This is a sequence of four images acquired in early southern spring over a particular spot in the South polar region. The changes in patterns are so great over just half a season that it is difficult to believe that the images cover the same ground. The subimage helps by focusing on three distinctive fans as they evolve. The dark fans turn into broad bright fans, then new small dark fans form inside the old bright fans. The newer dark fans form along cracks forming polygonal or other patterns.
These changes are driven by sublimation and condensation of volatiles, primarily carbon dioxide. Sunlight passes through the ice to warm subsurface pockets of gas, which escape to form cold jets, and the wind blows to form fans on the surface, depositing dark dust and bright frost. The cutout is from the browse images, reduced in scale about 10x, so these show only approximately one percent of the pixels in the full-resolution images.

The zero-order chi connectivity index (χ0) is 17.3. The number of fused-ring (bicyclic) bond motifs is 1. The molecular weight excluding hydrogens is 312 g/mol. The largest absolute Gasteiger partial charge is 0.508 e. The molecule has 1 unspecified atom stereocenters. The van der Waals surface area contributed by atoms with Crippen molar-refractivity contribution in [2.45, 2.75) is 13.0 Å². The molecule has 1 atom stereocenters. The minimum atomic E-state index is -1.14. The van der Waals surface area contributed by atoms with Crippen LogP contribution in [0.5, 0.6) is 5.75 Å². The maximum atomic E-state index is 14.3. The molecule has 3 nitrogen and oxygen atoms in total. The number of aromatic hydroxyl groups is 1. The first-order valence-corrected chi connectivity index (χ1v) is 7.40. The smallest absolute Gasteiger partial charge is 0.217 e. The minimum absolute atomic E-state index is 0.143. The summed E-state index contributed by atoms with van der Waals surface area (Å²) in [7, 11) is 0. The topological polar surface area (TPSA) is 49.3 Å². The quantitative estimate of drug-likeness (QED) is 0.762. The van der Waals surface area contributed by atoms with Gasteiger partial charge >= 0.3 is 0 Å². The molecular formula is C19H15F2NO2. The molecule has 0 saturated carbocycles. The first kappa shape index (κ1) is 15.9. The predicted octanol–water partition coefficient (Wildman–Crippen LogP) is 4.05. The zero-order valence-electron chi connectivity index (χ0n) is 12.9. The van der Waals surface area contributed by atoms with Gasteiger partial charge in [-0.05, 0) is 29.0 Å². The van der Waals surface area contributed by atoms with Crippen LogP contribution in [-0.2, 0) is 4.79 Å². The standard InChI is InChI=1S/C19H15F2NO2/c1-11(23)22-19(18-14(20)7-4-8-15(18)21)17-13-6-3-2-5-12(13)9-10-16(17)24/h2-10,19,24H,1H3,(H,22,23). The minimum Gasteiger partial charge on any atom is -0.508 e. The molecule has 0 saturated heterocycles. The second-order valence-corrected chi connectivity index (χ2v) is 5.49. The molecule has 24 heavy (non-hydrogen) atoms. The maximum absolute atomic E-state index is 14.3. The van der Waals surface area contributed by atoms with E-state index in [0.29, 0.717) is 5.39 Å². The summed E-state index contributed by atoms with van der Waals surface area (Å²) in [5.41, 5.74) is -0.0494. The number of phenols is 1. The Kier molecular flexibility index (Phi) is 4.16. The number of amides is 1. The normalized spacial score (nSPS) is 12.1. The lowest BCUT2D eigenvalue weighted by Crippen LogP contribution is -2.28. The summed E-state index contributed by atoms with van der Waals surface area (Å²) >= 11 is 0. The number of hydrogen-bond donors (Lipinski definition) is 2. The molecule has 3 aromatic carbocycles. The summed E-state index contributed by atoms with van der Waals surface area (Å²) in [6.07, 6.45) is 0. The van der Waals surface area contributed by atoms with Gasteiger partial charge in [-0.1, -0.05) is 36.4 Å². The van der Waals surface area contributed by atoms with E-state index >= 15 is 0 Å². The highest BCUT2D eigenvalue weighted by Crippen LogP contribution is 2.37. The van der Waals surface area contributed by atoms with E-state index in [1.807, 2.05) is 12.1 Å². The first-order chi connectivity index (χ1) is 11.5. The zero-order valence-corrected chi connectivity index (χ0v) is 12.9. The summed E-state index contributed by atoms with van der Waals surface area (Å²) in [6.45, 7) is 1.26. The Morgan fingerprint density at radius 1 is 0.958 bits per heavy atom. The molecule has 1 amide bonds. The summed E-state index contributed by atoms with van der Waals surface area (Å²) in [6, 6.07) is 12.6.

Note: The Martian year is measured by 360 degrees of areocentric longitude of the sun or “Ls”, where Ls 180-270 marks southern spring and northern fall. The Ls of each image is marked in the subimage and covers only 30 percent of the spring season.
Written by: Alfred McEwen (16 February 2011)
More info and image formats at http://hirise.lpl.arizona.edu/ESP_020953_0925
Image: NASA/JPL/University of Arizona